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Linear Algebra, Linear Maps

  • Thread starter *melinda*
  • Start date
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1. Homework Statement
Suppose that T is a linear map from V to F, where F is either R or C. Prove that if u is an element of V and u is not an element of null(T), then

V = null(T) (direct sum) {au : a is in F}.

2. Relevant information
null(T) is a subspace of V
For all u in V, u is not in null(T)
For all n in V, n is in null(T)
T(n) = 0, T(u) not= 0

3. The Attempt at a Solution
I think I should let U = {au : a is in F} and show that it's a subspace of V. Then I can show that each element of V can be written uniquely as a sum of u + n. Should I do this by showing that (u, n) is a basis for V?
1. Homework Statement



2. Homework Equations



3. The Attempt at a Solution
 

Dick

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What's the dimension of null(T) in terms of the dimension of V?
 
86
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if V were finite dimensional then I could say, dim{null(T)} = dim(V) - dim{range(T)}.

But nothing given in the problem statement will let me assume V is finite.
 

Dick

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Ok, I think I was thinking about this wrong. Suppose x=a*u+n and x=a'*u+n' where n and n' are in the null space. Then T(x)=a*T(u)=a'*T(u). Since T(u) is nonzero, a=a'. Right? So x=a*u+n and x=a*u+n'. Can n and n' be different?
 
86
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n and n' could definitely be different, but I don't think it matters much since they both get mapped to zero.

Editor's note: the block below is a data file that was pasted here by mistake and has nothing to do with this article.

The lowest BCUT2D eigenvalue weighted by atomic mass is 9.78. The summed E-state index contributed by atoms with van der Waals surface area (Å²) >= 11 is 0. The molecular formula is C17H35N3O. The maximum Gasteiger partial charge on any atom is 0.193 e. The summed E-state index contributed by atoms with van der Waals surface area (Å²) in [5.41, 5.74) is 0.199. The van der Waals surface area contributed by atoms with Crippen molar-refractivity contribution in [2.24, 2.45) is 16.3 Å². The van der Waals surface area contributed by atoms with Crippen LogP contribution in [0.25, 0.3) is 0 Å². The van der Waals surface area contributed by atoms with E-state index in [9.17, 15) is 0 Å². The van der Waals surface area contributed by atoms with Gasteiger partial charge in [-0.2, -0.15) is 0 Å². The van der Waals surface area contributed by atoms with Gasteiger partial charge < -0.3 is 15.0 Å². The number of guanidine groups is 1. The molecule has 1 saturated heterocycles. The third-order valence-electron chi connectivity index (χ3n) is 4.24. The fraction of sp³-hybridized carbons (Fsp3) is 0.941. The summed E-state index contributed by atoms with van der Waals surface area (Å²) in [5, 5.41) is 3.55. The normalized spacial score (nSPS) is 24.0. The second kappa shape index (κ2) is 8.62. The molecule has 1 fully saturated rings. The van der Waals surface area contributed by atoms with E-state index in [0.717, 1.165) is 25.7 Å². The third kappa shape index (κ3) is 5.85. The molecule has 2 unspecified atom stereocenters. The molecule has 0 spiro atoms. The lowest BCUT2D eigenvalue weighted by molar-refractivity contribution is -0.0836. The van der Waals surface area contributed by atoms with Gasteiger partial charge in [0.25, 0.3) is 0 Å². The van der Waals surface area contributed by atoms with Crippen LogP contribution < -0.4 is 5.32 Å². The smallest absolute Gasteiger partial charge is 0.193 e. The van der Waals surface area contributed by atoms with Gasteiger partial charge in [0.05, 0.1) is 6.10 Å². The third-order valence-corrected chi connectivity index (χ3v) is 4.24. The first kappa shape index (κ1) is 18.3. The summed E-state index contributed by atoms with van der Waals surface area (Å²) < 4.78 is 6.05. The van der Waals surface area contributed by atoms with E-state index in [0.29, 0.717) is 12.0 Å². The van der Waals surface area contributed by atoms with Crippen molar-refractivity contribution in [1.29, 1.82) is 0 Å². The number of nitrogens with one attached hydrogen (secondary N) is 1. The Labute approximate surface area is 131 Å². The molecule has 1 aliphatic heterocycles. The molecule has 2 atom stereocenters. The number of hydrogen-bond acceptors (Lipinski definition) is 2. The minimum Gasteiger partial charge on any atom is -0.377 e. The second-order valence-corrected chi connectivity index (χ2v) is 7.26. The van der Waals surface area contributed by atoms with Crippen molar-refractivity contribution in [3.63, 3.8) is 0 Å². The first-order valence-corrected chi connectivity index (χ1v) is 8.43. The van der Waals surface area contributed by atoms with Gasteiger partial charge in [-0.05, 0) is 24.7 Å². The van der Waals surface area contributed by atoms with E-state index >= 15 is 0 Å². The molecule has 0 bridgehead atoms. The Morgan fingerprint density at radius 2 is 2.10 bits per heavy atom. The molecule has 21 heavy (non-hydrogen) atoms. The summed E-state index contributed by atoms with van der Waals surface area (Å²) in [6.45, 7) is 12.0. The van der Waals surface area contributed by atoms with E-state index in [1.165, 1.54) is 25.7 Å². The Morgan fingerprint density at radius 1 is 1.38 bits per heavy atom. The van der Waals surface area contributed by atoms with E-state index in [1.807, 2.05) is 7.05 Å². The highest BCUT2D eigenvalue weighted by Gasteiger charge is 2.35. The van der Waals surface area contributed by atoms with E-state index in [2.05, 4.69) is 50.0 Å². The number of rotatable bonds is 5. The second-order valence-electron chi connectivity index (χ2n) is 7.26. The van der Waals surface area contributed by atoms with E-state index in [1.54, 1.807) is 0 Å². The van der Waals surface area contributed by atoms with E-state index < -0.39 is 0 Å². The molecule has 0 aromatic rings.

Is the result of a = a' is enough to prove uniqueness for a direct sum?
 

Dick

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It does matter in V. But if x=a*u+n and x=a*u+n' (after you've shown a=a') then n=x-a*u and n'=x-a*u. Conclusion?
 
86
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Gosh, I must be getting sleepy to overlook the importance of n being unique.

So, I can show that each element of V can be written uniquely as a sum of u + n.

Should I also prove U = {au : a is in F} is a subspace of V
 

Dick

Science Advisor
Homework Helper
26,258
618
Gosh, I must be getting sleepy to overlook the importance of n being unique.

So, I can show that each element of V can be written uniquely as a sum of u + n.

Should I also prove U = {au : a is in F} is a subspace of V
Even being sleepy, I think you could, right? I think it could actually be considered as 'obvious' and not deserving of proof.
 
86
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:zzz:

I should be able to stay awake long enough to write down my solution.

Thanks for the help!
 

Dick

Science Advisor
Homework Helper
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618
Very, very welcome.
 

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